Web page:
Tips and Tricks | BeakBox

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Help your bird get the most out of their new toy with these tips straight from the people who made it. In order to operate their BeakBox, your pet must first understand what it does and how it works, which may require some patience and teaching from their human. With this in mind, please remember that this toy is intended to present a challenge to pets interacting with it - the learning curve is part of the fun!

Lead By Example

Make sure that your pet is present when you are setting up and testing your BeakBox - you can also reach into your cage and press the lever at any time to play music for your pet. It is important that your bird sees you press the lever and associates interactions with the toy with hearing their favourite music and receiving positive reinforcement.

Incentivise BeakBox Interactions

Your pet will be a lot more likely to use this toy if it is placed somewhere they can access it easily. If you install your BeakBox in a corner of the cage they rarely visit then they will not be reminded to use it. Choose a spot which is high up in order to make your bird feel safe, with a perch or landing nearby so they don't have to cling from the cage bars to reach the lever.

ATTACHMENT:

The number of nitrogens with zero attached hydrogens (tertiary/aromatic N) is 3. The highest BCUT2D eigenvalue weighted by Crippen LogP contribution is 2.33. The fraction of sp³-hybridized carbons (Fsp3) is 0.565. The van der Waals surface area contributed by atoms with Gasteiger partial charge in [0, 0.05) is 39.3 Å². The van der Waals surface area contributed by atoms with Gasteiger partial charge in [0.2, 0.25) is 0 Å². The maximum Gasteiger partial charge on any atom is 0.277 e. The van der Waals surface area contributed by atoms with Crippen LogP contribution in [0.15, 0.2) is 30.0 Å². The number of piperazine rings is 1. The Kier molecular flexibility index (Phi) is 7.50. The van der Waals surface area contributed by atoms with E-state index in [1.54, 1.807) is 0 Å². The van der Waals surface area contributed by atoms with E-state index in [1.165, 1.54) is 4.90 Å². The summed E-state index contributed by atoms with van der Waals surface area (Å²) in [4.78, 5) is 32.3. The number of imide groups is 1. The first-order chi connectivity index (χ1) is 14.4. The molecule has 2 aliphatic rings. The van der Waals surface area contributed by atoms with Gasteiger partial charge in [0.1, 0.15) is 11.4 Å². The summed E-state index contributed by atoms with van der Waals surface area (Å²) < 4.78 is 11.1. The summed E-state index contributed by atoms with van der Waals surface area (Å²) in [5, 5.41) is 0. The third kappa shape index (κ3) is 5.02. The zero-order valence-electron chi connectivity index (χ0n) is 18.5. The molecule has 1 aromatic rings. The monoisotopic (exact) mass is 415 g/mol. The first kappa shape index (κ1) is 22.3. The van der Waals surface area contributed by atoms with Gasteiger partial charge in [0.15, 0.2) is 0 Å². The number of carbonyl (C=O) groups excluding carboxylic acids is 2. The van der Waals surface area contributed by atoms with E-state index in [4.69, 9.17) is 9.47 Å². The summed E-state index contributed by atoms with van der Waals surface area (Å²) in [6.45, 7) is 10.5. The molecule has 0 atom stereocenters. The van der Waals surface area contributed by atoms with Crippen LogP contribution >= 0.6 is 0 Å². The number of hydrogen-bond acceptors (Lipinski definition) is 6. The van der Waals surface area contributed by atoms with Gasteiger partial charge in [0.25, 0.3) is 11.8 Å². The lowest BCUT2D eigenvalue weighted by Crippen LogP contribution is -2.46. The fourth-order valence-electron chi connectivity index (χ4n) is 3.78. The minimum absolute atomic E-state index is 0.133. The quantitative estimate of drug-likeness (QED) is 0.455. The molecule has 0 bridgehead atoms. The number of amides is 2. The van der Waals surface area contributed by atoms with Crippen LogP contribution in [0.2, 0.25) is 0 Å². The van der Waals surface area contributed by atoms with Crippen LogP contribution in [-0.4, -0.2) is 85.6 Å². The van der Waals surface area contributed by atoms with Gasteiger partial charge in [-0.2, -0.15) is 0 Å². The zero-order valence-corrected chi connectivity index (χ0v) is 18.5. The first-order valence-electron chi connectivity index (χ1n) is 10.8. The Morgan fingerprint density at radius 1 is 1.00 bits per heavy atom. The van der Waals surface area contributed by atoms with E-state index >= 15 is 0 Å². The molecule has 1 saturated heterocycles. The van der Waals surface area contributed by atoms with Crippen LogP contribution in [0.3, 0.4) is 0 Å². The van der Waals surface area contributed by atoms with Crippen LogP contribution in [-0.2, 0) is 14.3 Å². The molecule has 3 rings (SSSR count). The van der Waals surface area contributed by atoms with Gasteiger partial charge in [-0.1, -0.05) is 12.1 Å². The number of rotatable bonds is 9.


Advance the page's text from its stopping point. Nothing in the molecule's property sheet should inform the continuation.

Never underestimate the power of treats! The lever on your BeakBox has a small hole which can be used to attach tempting snacks. Alternatively, soft treat foods like peanut butter, liquid nectar or porridge can be placed directly on the lever, encouraging your bird to lick and bite their way to playing music!

Customize your toy! Use pet-safe string or rope to make a 'pull-chain' or attach your favourite hanging toys from the lever. This will give your bird more to grab, pull, and experiment with.

Reward, reward, reward!

When your pet interacts with their BeakBox (whether they press the lever and music plays or they just nibble at the metal), present them with a favourite treat and tell them they have done an awesome job. If your pet has an established method of training (for example clicker training) use this method to help them understand what you are asking them to do. Remember that you are not trying to teach them how to skip and play songs, this is something they will pick up as they use the toy themselves. You are simply showing them that this new hunk of metal is worth investigating, experimenting, and playing with!

You might not see everything...

This is a boredom-busting toy that is designed as a cage-companion for birds who experience periods of time without social stimulation. Your bird will most likely be distracted by their favourite toy (you) when you're present, and use their BeakBox when you are not around to see it.

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